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Defamation Act

Government Bill

Originated in the House of Commons, Session 2012-13

Last updated: 18 March 2021 at 15:37

See full passage

Long title

To amend the law of defamation.


The aim of the Bill is to reform the law of defamation to ensure that a fair balance is struck between the right to freedom of expression and the protection of reputation. The Bill makes a number of substantive changes to the law of defamation, but is not designed to codify the law into a single statute.

Key areas

  • includes a requirement for claimants to show that they have suffered serious harm before suing for defamation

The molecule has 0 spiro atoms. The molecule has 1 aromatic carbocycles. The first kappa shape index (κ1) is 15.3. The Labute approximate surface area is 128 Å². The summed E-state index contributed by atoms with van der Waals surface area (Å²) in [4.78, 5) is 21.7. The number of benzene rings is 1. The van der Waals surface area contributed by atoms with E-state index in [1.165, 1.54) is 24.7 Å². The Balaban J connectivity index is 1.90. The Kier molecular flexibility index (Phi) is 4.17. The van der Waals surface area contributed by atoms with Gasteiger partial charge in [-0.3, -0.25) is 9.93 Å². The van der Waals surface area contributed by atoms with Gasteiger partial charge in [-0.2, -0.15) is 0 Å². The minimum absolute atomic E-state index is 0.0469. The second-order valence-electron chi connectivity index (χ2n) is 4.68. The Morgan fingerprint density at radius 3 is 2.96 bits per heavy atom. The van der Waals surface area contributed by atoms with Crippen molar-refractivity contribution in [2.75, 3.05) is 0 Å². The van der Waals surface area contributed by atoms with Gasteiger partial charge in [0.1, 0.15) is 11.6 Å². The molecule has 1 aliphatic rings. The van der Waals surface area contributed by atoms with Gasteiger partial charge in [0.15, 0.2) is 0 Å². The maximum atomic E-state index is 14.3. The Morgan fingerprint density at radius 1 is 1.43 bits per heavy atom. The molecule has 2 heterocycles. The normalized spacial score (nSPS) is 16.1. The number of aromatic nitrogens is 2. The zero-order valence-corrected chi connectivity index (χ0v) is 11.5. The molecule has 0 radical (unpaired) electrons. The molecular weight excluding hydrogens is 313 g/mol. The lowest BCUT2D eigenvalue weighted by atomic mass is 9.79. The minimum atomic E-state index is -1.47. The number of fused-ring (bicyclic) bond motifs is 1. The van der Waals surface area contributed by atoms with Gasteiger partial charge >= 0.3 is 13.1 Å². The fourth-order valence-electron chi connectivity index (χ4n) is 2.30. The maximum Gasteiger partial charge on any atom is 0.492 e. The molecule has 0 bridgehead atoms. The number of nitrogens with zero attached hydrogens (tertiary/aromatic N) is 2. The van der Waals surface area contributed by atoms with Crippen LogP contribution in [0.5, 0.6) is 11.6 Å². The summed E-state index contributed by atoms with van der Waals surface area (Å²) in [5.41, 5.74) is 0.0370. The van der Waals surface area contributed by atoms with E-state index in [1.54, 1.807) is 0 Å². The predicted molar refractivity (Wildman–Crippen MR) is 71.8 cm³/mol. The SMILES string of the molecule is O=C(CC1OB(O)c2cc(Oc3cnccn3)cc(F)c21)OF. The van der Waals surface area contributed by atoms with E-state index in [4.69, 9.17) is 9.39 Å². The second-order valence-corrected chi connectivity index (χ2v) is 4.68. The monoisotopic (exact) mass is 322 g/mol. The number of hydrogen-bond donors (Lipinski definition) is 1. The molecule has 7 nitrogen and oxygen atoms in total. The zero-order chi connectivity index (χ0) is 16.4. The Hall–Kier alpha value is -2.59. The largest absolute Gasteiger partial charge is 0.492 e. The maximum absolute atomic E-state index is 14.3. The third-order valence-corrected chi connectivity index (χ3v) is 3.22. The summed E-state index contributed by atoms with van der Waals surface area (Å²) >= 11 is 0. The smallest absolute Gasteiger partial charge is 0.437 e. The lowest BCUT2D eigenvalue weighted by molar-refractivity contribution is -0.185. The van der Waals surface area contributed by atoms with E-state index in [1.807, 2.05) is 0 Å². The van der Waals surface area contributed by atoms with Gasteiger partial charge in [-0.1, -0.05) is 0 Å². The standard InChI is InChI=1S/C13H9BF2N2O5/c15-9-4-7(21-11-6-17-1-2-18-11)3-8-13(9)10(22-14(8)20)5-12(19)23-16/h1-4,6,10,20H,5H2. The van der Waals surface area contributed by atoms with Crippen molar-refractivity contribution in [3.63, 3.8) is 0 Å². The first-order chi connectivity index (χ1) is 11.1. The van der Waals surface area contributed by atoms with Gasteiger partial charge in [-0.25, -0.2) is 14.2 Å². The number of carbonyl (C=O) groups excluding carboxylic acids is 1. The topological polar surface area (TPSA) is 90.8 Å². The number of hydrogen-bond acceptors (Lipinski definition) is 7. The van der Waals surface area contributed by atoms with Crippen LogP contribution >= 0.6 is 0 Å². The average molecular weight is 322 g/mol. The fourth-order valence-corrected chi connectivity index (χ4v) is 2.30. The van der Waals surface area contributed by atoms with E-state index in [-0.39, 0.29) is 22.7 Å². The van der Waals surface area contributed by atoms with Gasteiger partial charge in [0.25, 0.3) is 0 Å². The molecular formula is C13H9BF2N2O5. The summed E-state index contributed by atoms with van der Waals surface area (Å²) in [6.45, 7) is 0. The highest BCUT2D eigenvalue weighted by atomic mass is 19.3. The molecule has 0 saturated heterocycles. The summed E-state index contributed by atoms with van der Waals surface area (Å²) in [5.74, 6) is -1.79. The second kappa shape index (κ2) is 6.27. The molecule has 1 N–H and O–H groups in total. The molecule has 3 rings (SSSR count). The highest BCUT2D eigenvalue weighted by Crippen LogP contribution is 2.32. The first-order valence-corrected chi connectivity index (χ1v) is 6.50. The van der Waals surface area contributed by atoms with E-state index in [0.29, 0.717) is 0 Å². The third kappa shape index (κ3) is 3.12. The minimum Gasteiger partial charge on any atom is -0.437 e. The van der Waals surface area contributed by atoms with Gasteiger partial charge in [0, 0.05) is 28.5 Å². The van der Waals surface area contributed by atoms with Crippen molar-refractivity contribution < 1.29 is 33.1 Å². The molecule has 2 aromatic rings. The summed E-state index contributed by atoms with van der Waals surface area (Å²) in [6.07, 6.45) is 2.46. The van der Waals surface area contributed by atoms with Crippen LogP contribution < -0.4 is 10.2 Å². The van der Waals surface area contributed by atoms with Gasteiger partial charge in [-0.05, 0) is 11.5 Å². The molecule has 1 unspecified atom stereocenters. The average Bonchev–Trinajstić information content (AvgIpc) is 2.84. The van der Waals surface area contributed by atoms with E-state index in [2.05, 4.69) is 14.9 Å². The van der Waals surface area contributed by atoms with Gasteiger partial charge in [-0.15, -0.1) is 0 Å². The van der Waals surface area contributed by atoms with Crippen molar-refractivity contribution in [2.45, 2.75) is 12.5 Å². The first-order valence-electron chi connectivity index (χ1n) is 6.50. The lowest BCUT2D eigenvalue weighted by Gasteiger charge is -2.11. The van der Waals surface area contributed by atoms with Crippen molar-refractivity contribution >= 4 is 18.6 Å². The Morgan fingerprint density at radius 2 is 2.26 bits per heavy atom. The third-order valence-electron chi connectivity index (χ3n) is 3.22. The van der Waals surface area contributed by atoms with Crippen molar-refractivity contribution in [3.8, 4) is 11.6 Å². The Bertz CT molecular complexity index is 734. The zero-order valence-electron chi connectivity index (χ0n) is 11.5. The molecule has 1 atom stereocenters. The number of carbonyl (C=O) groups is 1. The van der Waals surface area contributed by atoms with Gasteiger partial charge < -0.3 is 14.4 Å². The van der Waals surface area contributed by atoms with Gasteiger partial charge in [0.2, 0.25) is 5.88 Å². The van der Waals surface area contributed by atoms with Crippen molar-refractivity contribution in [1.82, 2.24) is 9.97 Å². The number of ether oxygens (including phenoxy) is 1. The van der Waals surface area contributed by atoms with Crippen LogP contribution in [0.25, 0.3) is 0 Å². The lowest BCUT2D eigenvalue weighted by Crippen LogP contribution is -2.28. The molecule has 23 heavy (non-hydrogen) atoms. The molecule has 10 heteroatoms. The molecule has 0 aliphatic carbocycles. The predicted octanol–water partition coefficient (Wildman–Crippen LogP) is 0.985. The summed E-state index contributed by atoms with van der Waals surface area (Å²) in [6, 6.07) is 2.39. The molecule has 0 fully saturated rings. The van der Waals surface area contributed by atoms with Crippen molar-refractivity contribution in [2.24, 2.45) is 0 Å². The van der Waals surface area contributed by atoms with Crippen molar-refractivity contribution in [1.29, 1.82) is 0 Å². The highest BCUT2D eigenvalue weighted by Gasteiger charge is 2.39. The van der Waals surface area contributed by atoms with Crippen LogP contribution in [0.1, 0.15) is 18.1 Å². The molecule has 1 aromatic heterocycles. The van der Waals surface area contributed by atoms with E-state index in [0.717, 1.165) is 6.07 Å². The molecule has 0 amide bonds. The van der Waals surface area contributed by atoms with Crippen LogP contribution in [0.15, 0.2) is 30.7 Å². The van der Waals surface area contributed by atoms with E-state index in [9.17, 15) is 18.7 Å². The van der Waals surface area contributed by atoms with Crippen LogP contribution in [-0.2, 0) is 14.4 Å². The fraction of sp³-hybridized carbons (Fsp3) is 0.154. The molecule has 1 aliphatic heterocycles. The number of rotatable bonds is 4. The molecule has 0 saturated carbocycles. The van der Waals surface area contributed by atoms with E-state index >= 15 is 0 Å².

• removes the current presumption in favour of a jury trial
  • introduces a defence of "responsible publication on matters of public interest"
  • provides increased protection to operators of websites that host user-generated content, providing they comply with the procedure to enable the complainant to resolve disputes directly with the author of the material concerned
  • introduces new statutory defences of truth and honest opinion to replace the common law defences of justification. and fair comment.

Sponsoring departments

Ministry of Justice
Mr Kenneth Clarke
Conservative, Rushcliffe
Ministry of Justice
Lord McNally
Liberal Democrat, Life peer

Current version of the Bill

Defamation Act 2013 c.26
25 April 2013

Bill passage

Bill started in the House of Commons
1st reading
2nd reading
Committee stage
Report stage
3rd reading
Bill in the House of Lords
1st reading
2nd reading
Committee stage
Report stage
3rd reading
Final stages
Consideration of amendments
Royal Assent
In progress
Not applicable
Not yet reached